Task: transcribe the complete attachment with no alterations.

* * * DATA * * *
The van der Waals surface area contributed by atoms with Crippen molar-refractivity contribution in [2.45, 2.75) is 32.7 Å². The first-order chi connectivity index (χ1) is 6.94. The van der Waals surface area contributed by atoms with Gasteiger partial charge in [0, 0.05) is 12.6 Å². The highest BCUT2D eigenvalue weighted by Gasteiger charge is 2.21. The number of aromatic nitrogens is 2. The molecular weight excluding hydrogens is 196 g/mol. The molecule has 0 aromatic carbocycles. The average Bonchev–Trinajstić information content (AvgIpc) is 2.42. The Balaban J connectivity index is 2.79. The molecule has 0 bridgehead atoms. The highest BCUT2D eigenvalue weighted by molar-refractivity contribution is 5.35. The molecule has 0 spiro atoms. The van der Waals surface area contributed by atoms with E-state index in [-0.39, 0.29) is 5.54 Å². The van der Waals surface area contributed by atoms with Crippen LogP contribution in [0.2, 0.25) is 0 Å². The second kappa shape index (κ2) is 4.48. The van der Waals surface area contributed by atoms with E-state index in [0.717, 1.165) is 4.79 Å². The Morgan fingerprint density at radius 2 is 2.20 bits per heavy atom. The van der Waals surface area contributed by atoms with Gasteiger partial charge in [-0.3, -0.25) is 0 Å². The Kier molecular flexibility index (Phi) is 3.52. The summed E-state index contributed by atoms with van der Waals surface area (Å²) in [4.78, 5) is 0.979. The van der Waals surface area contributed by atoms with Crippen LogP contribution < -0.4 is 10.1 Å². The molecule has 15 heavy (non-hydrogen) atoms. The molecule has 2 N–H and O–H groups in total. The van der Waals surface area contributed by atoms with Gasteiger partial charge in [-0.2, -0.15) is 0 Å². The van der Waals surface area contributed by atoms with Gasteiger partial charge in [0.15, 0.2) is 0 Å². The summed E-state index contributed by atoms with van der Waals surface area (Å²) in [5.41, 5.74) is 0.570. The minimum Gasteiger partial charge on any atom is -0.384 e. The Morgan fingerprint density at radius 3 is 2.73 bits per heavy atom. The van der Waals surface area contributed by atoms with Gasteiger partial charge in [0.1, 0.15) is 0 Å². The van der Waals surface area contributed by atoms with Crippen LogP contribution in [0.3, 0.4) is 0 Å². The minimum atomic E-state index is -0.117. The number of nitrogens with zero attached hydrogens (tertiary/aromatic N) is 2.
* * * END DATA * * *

The van der Waals surface area contributed by atoms with Crippen molar-refractivity contribution in [2.45, 2.75) is 32.7 Å². The first-order chi connectivity index (χ1) is 6.94. The van der Waals surface area contributed by atoms with Gasteiger partial charge in [0, 0.05) is 12.6 Å². The highest BCUT2D eigenvalue weighted by Gasteiger charge is 2.21. The number of aromatic nitrogens is 2. The molecular weight excluding hydrogens is 196 g/mol. The molecule has 0 aromatic carbocycles. The average Bonchev–Trinajstić information content (AvgIpc) is 2.42. The Balaban J connectivity index is 2.79. The molecule has 0 bridgehead atoms. The highest BCUT2D eigenvalue weighted by molar-refractivity contribution is 5.35. The molecule has 0 spiro atoms. The van der Waals surface area contributed by atoms with E-state index in [-0.39, 0.29) is 5.54 Å². The van der Waals surface area contributed by atoms with Crippen LogP contribution in [0.2, 0.25) is 0 Å². The second kappa shape index (κ2) is 4.48. The van der Waals surface area contributed by atoms with E-state index in [0.717, 1.165) is 4.79 Å². The Morgan fingerprint density at radius 2 is 2.20 bits per heavy atom. The van der Waals surface area contributed by atoms with Gasteiger partial charge in [-0.3, -0.25) is 0 Å². The Kier molecular flexibility index (Phi) is 3.52. The summed E-state index contributed by atoms with van der Waals surface area (Å²) in [4.78, 5) is 0.979. The van der Waals surface area contributed by atoms with Crippen LogP contribution < -0.4 is 10.1 Å². The molecule has 15 heavy (non-hydrogen) atoms. The molecule has 2 N–H and O–H groups in total. The van der Waals surface area contributed by atoms with Gasteiger partial charge in [-0.2, -0.15) is 0 Å². The van der Waals surface area contributed by atoms with Gasteiger partial charge in [0.15, 0.2) is 0 Å². The summed E-state index contributed by atoms with van der Waals surface area (Å²) in [5.41, 5.74) is 0.570. The minimum Gasteiger partial charge on any atom is -0.384 e. The Morgan fingerprint density at radius 3 is 2.73 bits per heavy atom. The van der Waals surface area contributed by atoms with Gasteiger partial charge in [0.1, 0.15) is 0 Å². The van der Waals surface area contributed by atoms with Crippen LogP contribution in [0.3, 0.4) is 0 Å². The minimum atomic E-state index is -0.117. The number of nitrogens with zero attached hydrogens (tertiary/aromatic N) is 2.